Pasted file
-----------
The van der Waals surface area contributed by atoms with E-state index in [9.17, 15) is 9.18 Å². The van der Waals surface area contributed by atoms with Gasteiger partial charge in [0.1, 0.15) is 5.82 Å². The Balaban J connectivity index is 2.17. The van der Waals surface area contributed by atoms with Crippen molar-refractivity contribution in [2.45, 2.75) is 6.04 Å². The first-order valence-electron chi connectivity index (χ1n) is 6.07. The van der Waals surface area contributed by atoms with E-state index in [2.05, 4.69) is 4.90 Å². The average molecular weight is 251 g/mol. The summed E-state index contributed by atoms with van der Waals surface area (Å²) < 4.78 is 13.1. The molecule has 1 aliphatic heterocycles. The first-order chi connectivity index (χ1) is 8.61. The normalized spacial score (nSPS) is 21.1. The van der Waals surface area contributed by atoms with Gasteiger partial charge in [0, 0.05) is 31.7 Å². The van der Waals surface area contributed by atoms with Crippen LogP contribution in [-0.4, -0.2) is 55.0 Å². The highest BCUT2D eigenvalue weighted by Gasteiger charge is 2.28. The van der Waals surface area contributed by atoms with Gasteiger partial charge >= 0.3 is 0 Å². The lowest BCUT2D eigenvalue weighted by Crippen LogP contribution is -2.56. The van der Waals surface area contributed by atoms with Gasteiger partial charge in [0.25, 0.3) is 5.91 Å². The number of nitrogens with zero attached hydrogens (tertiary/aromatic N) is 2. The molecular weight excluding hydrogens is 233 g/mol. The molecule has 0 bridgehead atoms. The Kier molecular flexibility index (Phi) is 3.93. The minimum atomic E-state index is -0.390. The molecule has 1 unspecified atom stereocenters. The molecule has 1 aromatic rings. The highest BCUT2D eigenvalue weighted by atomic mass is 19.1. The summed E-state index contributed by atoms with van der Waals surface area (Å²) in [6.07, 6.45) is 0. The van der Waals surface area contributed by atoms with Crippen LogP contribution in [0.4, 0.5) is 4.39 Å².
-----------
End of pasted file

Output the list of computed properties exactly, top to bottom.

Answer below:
The van der Waals surface area contributed by atoms with E-state index in [9.17, 15) is 9.18 Å². The van der Waals surface area contributed by atoms with Gasteiger partial charge in [0.1, 0.15) is 5.82 Å². The Balaban J connectivity index is 2.17. The van der Waals surface area contributed by atoms with Crippen molar-refractivity contribution in [2.45, 2.75) is 6.04 Å². The first-order valence-electron chi connectivity index (χ1n) is 6.07. The van der Waals surface area contributed by atoms with E-state index in [2.05, 4.69) is 4.90 Å². The average molecular weight is 251 g/mol. The summed E-state index contributed by atoms with van der Waals surface area (Å²) < 4.78 is 13.1. The molecule has 1 aliphatic heterocycles. The first-order chi connectivity index (χ1) is 8.61. The normalized spacial score (nSPS) is 21.1. The van der Waals surface area contributed by atoms with Gasteiger partial charge in [0, 0.05) is 31.7 Å². The van der Waals surface area contributed by atoms with Crippen LogP contribution in [-0.4, -0.2) is 55.0 Å². The highest BCUT2D eigenvalue weighted by Gasteiger charge is 2.28. The van der Waals surface area contributed by atoms with Gasteiger partial charge >= 0.3 is 0 Å². The lowest BCUT2D eigenvalue weighted by Crippen LogP contribution is -2.56. The van der Waals surface area contributed by atoms with Gasteiger partial charge in [0.25, 0.3) is 5.91 Å². The number of nitrogens with zero attached hydrogens (tertiary/aromatic N) is 2. The molecular weight excluding hydrogens is 233 g/mol. The molecule has 0 bridgehead atoms. The Kier molecular flexibility index (Phi) is 3.93. The minimum atomic E-state index is -0.390. The molecule has 1 unspecified atom stereocenters. The molecule has 1 aromatic rings. The highest BCUT2D eigenvalue weighted by atomic mass is 19.1. The summed E-state index contributed by atoms with van der Waals surface area (Å²) in [6.07, 6.45) is 0. The van der Waals surface area contributed by atoms with Crippen LogP contribution in [0.4, 0.5) is 4.39 Å².